Corn futures are called steady to 1 cent lower. Overnight trade was 1/2 to 1 1/4 cents lower. We look for consolidation trade on the open from yesterday's gains. While speculative buying has been supportive and prices have moved to the high end of the recent trading range, resistance remains above the market at $2.50 on the December contract. Losses will be limited by concern about wet forecasts that could slow harvest activity over the next few weeks.



Soybean futures are called 1 to 2 cents higher. Overnight trade was 1/4 to 2 cents higher. Rain and cool weather is slowing crop maturity and some early harvest activity. Weather forecasts show some freezing temperatures in the upper Midwest over the next couple of days. Gains will be limited by the fact that the market must still digest the harvest of a large crop and deal with large old-crop stocks.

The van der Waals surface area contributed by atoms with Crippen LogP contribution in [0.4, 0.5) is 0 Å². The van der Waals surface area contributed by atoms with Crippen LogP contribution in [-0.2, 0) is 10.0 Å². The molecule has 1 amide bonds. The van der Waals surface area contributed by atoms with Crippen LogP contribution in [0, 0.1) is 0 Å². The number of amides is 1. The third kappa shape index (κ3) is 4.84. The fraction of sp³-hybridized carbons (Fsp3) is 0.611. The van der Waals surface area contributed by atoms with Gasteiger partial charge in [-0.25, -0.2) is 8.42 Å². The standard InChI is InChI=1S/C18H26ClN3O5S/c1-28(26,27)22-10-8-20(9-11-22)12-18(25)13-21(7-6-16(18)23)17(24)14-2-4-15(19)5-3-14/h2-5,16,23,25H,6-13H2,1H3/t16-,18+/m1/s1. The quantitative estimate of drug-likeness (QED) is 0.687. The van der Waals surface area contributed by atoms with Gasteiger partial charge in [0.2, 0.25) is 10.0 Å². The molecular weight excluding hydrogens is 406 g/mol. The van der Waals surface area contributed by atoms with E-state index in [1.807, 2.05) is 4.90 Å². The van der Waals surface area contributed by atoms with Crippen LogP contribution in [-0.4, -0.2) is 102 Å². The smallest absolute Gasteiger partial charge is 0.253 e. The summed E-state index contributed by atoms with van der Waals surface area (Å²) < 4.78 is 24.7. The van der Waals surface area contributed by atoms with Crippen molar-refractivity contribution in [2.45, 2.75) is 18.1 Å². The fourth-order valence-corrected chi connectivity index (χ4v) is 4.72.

Wheat futures are called 3 to 4 cents higher. Overnight CBOT trade was 4 3/4 to 5 cents higher and the KCBT was 2 1/4 to 3 cents higher. The market is showing signs that the expected seasonal uptrend into late fall is getting back on track. Improved weekly export inspections last week and news that an Iraqi delegation will be in the U.S. soon to discuss wheat trade is a positive sign. Global supply/demand fundamentals remain bullish with further cuts in production estimates for Australia.



Cattle futures are called steady to higher. The market is expected to continue the short-covering bounce from recent losses as the cash market could stabilize this week. Packers are maintaining aggressive slaughter schedules and showlists are smaller. However, there is concern that declining boxed beef prices and poor margins will limit packer's interest unless profitability improves soon.



Lean hog futures are called lower on the open. Follow-through weakness is expected from yesterday's sharp losses. Cash markets are expected to be lower again today as pork cutouts have been lower the past four business days, dropping 90 cents on Monday.